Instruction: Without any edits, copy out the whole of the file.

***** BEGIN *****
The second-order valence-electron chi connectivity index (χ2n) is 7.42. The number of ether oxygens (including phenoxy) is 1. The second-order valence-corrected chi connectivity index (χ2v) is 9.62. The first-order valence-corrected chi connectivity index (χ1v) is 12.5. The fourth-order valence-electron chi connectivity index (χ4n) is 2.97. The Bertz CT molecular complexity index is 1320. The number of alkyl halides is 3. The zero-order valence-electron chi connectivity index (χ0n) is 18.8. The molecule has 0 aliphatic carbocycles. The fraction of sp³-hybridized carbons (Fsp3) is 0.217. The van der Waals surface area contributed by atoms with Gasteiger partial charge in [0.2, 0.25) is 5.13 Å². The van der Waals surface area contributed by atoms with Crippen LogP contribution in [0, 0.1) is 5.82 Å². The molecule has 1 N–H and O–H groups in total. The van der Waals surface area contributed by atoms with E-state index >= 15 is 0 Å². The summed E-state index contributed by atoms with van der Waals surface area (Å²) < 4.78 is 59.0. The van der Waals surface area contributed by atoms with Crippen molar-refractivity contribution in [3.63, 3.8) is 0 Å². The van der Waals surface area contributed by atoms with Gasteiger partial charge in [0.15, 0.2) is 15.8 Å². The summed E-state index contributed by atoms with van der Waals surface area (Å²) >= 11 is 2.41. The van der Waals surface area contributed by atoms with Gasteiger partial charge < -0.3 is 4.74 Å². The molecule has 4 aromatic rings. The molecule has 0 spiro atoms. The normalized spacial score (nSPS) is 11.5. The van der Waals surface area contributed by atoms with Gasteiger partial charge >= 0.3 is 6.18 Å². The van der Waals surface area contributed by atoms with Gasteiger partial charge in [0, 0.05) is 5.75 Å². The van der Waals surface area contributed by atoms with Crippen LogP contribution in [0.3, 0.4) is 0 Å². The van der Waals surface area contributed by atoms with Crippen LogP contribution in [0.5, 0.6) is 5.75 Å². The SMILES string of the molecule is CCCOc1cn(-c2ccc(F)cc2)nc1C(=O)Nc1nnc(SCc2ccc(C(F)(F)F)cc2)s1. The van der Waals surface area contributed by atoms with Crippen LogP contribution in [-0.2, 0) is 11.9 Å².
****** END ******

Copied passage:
The second-order valence-electron chi connectivity index (χ2n) is 7.42. The number of ether oxygens (including phenoxy) is 1. The second-order valence-corrected chi connectivity index (χ2v) is 9.62. The first-order valence-corrected chi connectivity index (χ1v) is 12.5. The fourth-order valence-electron chi connectivity index (χ4n) is 2.97. The Bertz CT molecular complexity index is 1320. The number of alkyl halides is 3. The zero-order valence-electron chi connectivity index (χ0n) is 18.8. The molecule has 0 aliphatic carbocycles. The fraction of sp³-hybridized carbons (Fsp3) is 0.217. The van der Waals surface area contributed by atoms with Gasteiger partial charge in [0.2, 0.25) is 5.13 Å². The van der Waals surface area contributed by atoms with Crippen LogP contribution in [0, 0.1) is 5.82 Å². The molecule has 1 N–H and O–H groups in total. The van der Waals surface area contributed by atoms with E-state index >= 15 is 0 Å². The summed E-state index contributed by atoms with van der Waals surface area (Å²) < 4.78 is 59.0. The van der Waals surface area contributed by atoms with Crippen molar-refractivity contribution in [3.63, 3.8) is 0 Å². The van der Waals surface area contributed by atoms with Gasteiger partial charge in [0.15, 0.2) is 15.8 Å². The summed E-state index contributed by atoms with van der Waals surface area (Å²) >= 11 is 2.41. The van der Waals surface area contributed by atoms with Gasteiger partial charge < -0.3 is 4.74 Å². The molecule has 4 aromatic rings. The molecule has 0 spiro atoms. The normalized spacial score (nSPS) is 11.5. The van der Waals surface area contributed by atoms with Gasteiger partial charge >= 0.3 is 6.18 Å². The van der Waals surface area contributed by atoms with Gasteiger partial charge in [0, 0.05) is 5.75 Å². The van der Waals surface area contributed by atoms with Crippen LogP contribution in [0.3, 0.4) is 0 Å². The van der Waals surface area contributed by atoms with Crippen LogP contribution in [0.5, 0.6) is 5.75 Å². The SMILES string of the molecule is CCCOc1cn(-c2ccc(F)cc2)nc1C(=O)Nc1nnc(SCc2ccc(C(F)(F)F)cc2)s1. The van der Waals surface area contributed by atoms with Crippen LogP contribution in [-0.2, 0) is 11.9 Å².